“I know,” Lara said, rolling her eyes. “But what is to account for his altered character? And do you think the change is permanent?”

  “I believe it is only natural, after what he has been through,” Mr. Young continued matter-of-factly. “To be reminded so forcibly of his mortality—to see what has become of his family and property in his absence—it is actually a great gift. Yes, I believe the change is permanent. The earl now realizes how much he is needed by all of us.”

  Rather than argue that she didn't need Hunter's presence in her life, Lara nodded shortly. “Mr. Young…are there any questions in your mind as to his identity?”

  “No, not in the least.” He seemed startled by the idea. “Don't tell me that you doubt him?”

  Before she could reply, Possibility Smith rejoined them in the large hall. “Well,” he said with a huge sigh, “let's get on with the rest of it.”

  “Mr. Smith,” Lara commented wryly, “you seem rather aghast.”

  “I was aghast at least an hour ago. Now I'm horrified.” He crooked his arm for her to take. “Shall we proceed?”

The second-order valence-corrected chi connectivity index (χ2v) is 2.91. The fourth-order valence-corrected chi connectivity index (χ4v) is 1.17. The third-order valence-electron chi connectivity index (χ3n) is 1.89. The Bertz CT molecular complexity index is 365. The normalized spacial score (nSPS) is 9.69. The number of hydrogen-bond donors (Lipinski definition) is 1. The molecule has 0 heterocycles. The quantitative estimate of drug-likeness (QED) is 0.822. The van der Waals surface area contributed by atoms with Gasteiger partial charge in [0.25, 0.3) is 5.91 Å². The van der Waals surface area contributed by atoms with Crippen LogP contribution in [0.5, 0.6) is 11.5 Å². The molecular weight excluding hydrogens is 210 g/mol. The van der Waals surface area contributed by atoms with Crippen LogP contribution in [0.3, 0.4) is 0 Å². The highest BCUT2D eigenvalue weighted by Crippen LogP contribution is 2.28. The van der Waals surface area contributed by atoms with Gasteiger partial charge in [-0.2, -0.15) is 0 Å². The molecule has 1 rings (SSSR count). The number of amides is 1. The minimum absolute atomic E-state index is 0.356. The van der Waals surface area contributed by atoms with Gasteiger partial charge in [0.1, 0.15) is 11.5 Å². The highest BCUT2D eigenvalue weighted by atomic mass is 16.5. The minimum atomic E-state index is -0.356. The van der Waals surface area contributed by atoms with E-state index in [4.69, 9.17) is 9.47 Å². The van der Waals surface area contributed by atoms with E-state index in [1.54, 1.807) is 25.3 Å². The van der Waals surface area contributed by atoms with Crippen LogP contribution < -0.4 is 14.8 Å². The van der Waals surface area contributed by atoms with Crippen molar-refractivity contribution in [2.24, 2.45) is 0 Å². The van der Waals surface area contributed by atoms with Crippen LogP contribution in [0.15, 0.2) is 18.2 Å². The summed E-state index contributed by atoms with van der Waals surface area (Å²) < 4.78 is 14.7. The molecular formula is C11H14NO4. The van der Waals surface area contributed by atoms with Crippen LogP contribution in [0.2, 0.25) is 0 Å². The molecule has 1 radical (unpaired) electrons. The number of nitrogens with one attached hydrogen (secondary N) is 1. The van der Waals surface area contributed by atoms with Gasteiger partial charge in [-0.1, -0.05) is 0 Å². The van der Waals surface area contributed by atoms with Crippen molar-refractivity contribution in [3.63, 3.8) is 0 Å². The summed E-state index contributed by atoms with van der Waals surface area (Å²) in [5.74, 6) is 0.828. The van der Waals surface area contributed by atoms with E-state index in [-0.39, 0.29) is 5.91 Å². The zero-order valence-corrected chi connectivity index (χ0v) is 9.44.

Mr. Smith and two assistants remained at the house for the rest of the week, sketching, conferring, littering the floors with books and fabric swatches. In the midst of the tumult, Lara found time to visit her friends at Market Hill, and more important, to go to the orphanage. Ev
ery problem and worry receded to the back of her mind as she saw a botany class of six children sketching plants in the garden under the supervision of a teacher, Miss Chapman. Lara felt a smile spread over her face as she walked toward them, heedless of the grass and mud that stained the hem of her gray skirt.

  The children came to her at once, abandoning pencils and sketchbooks and eagerly calling her name. Laughing, Lara sank to her haunches and embraced them. “Tom, Meggie, Maisie, Paddy, Rob…” She paused and ruffled the last one's hair. “And you, Charlie…have you been behaving well?”